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Brighton's listed buildings are left to 'decay'
8:09pm Friday 25th April 2008 in News By Lawrence Marzouk, Local Government Correspondent
Listed buildings in a historic village are being "left to decay" by a council.
Neighbours of the Long Barn and Donkey Wellhouse in Stanmer Park, Brighton, have attacked Brighton and Hove City Council for not carrying out maintenance and repairs on the Grade II buildings.
The Stanmer estate covers 5,000 acres of mainly parkland but it also has a village street with 18 houses, a long barn and farmhouse.
The wellhouse, next to Stanmer Church, was damaged by a falling tree last year.
The roof has since been covered by tarpaulin while the council has been attempting to arrange insurance payment.
The historic structure, rebuilt in 1838, includes a vertical donkey wheel which was used to pull up water and is one of the last remaining examples in Sussex.
The Long Barn has been empty for two and a half years after the tenant, a farmer, quit.
Neighbours want to use the space for the community as their original facility was sold to entrepreneur Mike Holland as part of his acquisition of Stanmer House.
The building was put up in the mid 18th century in coursed flint.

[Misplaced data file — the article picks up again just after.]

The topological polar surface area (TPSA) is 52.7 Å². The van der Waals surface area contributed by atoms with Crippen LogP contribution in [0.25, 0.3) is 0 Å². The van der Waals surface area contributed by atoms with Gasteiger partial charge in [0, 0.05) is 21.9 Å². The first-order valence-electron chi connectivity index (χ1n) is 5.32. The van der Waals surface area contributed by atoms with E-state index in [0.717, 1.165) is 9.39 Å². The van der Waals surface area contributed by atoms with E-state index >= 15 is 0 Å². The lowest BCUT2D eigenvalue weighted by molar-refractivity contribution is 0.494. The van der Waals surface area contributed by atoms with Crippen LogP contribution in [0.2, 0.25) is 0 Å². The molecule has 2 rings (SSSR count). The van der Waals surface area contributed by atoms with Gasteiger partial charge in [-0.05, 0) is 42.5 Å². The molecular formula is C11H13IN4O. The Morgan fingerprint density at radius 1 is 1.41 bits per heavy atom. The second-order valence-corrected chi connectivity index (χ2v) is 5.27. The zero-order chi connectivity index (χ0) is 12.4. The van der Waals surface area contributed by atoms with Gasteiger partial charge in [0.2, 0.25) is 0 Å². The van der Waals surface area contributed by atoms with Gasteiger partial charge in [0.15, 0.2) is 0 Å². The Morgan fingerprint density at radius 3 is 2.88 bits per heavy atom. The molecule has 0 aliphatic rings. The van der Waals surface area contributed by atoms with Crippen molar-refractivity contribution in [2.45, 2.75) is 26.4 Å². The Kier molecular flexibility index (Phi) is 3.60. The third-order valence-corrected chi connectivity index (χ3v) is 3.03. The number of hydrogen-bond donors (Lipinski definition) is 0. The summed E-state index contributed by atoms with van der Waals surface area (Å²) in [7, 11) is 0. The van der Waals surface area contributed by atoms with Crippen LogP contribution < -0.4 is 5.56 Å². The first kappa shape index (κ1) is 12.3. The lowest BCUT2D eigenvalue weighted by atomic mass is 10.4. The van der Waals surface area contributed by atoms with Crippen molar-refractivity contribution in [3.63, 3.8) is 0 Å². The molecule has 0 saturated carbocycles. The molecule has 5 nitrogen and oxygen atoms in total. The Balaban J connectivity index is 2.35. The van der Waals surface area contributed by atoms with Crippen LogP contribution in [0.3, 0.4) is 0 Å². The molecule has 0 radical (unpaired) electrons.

Jamie Hooper, of the Friends of Stanmer Park, said the buildings were "decaying under Brighton and Hove City Council ownership without any visible plans of future" and called for action.
He said: "It is so frustrating that it takes so long to get anything done.
"It is complete inertia from the council in taking this forward.
"I am worried these buildings will deteriorate and then the council will say it is uneconomic to do anything.
"We would like some community space since we lost the Victorian Rooms."
The council has acknowledged the delays and says it is drawing up a plan for the buildings' future.
A spokesman said: "The delay on these is partly caused by waiting for the outcome of an insurance claim.
"We are concerned about the state of the buildings and we share the community's view that they should be brought back into use as soon as possible.
We hope to find a plan in consultation with local people and announce the next step as soon as possible."
Last year, The Argus revealed the future of the barn was being discussed by a new "asset group" set up by the council.
Minutes of a Stanmer Park stakeholders' meeting revealed: "The council has commissioned an architect to draw up a plan of the building to enable the asset group to propose and consult on possible uses."
In 2006, Home Farm in Stanmer Park was occupied by squatters who said they were bringing an empty building back into use.